MINISTERS have been urged to scrap a so-called ‘medicine tax’ plan - after an MP revealed the proposal will impact an estimated 30,000 over-60s in Barnsley.

Currently, prescriptions are free for people aged over 60 in England, but the Department for Health and Social Care set up a consultation last year on the idea to scrap free NHS prescriptions in England for those aged between 60 and 65.

John Healey - who represents Wentworth and Dearne - has called on Health Secretary Therese Coffey to drop plans to end free prescriptions, with over-60s facing having to pay £9.35 per item for medicines prescribed by their GP.

This, local leaders believe, will compound financial difficulties already faced by the town’s worst-off.

In the letter to Ms Coffey, John said: “I write to urge you to drop plans to end free prescriptions for people over 60, as this will be a new medicines tax at a time when millions are faced with the rising cost-of-living crisis.

“Worries about this extra cost concern hundreds of local residents in our constituency who have backed my campaign to get government to think again.

“The plan is driven by ministers wanting to deliver budget cuts, rather than better health or a fair NHS treatment.

“In England, the cost of a single prescription has already risen by 30 per cent since 2010 and I know that this is a burden on many people, especially those living with long-term conditions.”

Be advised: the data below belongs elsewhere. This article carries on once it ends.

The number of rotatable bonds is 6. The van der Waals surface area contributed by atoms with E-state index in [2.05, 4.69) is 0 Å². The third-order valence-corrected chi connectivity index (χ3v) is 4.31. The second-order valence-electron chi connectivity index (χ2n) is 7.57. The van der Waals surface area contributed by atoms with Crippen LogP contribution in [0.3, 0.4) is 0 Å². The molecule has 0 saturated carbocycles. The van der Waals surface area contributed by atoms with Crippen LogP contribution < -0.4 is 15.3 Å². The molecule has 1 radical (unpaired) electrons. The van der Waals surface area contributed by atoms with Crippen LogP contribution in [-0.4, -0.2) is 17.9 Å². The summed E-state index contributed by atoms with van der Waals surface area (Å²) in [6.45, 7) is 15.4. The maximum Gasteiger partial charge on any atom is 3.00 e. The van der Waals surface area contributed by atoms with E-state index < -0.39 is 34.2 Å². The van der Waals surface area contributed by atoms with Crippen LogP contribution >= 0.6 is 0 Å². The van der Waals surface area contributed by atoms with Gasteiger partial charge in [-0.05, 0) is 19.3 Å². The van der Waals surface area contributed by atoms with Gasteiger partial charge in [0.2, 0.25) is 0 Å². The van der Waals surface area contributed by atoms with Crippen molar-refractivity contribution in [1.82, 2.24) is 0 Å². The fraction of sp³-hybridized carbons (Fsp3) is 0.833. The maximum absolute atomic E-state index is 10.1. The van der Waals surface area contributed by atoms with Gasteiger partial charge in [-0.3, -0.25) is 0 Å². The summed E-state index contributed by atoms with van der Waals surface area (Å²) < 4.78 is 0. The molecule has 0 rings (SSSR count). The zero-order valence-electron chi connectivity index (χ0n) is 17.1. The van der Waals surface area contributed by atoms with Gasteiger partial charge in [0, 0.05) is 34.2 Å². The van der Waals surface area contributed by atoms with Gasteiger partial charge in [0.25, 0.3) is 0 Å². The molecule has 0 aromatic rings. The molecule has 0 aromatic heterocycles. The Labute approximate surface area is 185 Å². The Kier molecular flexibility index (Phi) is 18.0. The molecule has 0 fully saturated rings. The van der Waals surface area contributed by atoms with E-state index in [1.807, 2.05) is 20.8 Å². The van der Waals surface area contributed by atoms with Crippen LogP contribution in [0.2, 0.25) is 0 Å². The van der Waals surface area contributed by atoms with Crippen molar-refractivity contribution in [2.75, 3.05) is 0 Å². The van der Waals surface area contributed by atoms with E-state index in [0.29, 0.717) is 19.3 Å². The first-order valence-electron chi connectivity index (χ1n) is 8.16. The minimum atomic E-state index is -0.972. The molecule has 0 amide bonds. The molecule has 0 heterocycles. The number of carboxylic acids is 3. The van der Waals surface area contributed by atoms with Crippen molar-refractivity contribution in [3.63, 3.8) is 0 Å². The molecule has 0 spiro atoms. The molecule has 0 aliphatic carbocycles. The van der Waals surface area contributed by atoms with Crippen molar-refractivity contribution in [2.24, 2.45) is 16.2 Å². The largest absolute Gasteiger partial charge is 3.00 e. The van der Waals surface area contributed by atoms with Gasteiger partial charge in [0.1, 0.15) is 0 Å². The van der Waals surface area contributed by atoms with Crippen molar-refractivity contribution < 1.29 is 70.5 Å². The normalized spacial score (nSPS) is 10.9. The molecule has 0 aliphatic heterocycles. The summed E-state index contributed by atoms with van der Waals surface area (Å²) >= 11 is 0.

Nationally, an estimated 2.4 million people would lose out on the right to free prescriptions.

John added: “As the crisis continues to worsen, the government must consider what more it can do to support people with these essential costs.

“The new medicine tax could lead to some people not taking medicines they are prescribed or even taking lower doses in an attempt to make medicines last longer.

“This could then have a knock-on effect of increased hospital admissions including A and E visits and GP appointments causing additional costs and adding extra strain to the NHS and social care services.

“No-one should be forced to choose between paying for their prescription and putting their health or even their life at risk.

“The worry that this additional cost could still come into force lays heavy on the minds of 60 to 65 year olds across the country.

“A response hasn’t yet been provided to the consultation despite this being due last December, as standard government practice is to publish the outcome of consultations within three months of the closing date.

“As the new Secretary of State for Health, a decision to drop these plans now would be widely welcome.”